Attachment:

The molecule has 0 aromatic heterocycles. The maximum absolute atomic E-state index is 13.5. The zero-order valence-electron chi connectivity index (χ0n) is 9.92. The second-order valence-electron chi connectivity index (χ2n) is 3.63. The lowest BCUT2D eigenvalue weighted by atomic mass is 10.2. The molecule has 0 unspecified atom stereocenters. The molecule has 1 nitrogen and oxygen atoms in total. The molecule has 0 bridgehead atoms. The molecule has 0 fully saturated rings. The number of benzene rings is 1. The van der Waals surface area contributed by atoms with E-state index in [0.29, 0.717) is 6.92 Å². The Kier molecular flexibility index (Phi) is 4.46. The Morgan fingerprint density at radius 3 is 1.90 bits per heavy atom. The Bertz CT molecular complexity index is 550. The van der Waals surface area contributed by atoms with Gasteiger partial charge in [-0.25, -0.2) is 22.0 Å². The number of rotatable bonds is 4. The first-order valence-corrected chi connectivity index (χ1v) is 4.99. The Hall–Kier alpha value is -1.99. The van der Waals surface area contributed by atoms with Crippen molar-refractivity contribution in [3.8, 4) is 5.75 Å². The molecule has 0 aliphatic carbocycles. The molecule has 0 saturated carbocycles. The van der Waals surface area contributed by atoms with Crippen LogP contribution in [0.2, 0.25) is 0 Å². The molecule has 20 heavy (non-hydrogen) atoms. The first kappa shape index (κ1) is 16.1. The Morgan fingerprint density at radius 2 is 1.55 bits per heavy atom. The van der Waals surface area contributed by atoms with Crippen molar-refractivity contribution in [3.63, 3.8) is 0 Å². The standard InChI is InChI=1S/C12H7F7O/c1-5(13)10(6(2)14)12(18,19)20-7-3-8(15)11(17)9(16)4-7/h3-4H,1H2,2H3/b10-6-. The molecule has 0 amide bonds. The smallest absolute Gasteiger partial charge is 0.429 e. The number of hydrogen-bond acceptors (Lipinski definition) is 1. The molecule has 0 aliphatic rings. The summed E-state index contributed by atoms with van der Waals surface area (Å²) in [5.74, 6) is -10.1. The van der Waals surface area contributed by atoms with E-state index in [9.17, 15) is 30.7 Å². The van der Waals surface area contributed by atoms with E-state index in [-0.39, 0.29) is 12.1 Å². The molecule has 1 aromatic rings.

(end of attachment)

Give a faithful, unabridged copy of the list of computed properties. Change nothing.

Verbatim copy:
The molecule has 0 aromatic heterocycles. The maximum absolute atomic E-state index is 13.5. The zero-order valence-electron chi connectivity index (χ0n) is 9.92. The second-order valence-electron chi connectivity index (χ2n) is 3.63. The lowest BCUT2D eigenvalue weighted by atomic mass is 10.2. The molecule has 0 unspecified atom stereocenters. The molecule has 1 nitrogen and oxygen atoms in total. The molecule has 0 bridgehead atoms. The molecule has 0 fully saturated rings. The number of benzene rings is 1. The van der Waals surface area contributed by atoms with E-state index in [0.29, 0.717) is 6.92 Å². The Kier molecular flexibility index (Phi) is 4.46. The Morgan fingerprint density at radius 3 is 1.90 bits per heavy atom. The Bertz CT molecular complexity index is 550. The van der Waals surface area contributed by atoms with Gasteiger partial charge in [-0.25, -0.2) is 22.0 Å². The number of rotatable bonds is 4. The first-order valence-corrected chi connectivity index (χ1v) is 4.99. The Hall–Kier alpha value is -1.99. The van der Waals surface area contributed by atoms with Crippen molar-refractivity contribution in [3.8, 4) is 5.75 Å². The molecule has 0 aliphatic carbocycles. The molecule has 0 saturated carbocycles. The van der Waals surface area contributed by atoms with Crippen LogP contribution in [0.2, 0.25) is 0 Å². The molecule has 20 heavy (non-hydrogen) atoms. The first kappa shape index (κ1) is 16.1. The Morgan fingerprint density at radius 2 is 1.55 bits per heavy atom. The van der Waals surface area contributed by atoms with Crippen molar-refractivity contribution in [3.63, 3.8) is 0 Å². The standard InChI is InChI=1S/C12H7F7O/c1-5(13)10(6(2)14)12(18,19)20-7-3-8(15)11(17)9(16)4-7/h3-4H,1H2,2H3/b10-6-. The molecule has 0 amide bonds. The smallest absolute Gasteiger partial charge is 0.429 e. The number of hydrogen-bond acceptors (Lipinski definition) is 1. The molecule has 0 aliphatic rings. The summed E-state index contributed by atoms with van der Waals surface area (Å²) in [5.74, 6) is -10.1. The van der Waals surface area contributed by atoms with E-state index in [9.17, 15) is 30.7 Å². The van der Waals surface area contributed by atoms with E-state index in [-0.39, 0.29) is 12.1 Å². The molecule has 1 aromatic rings.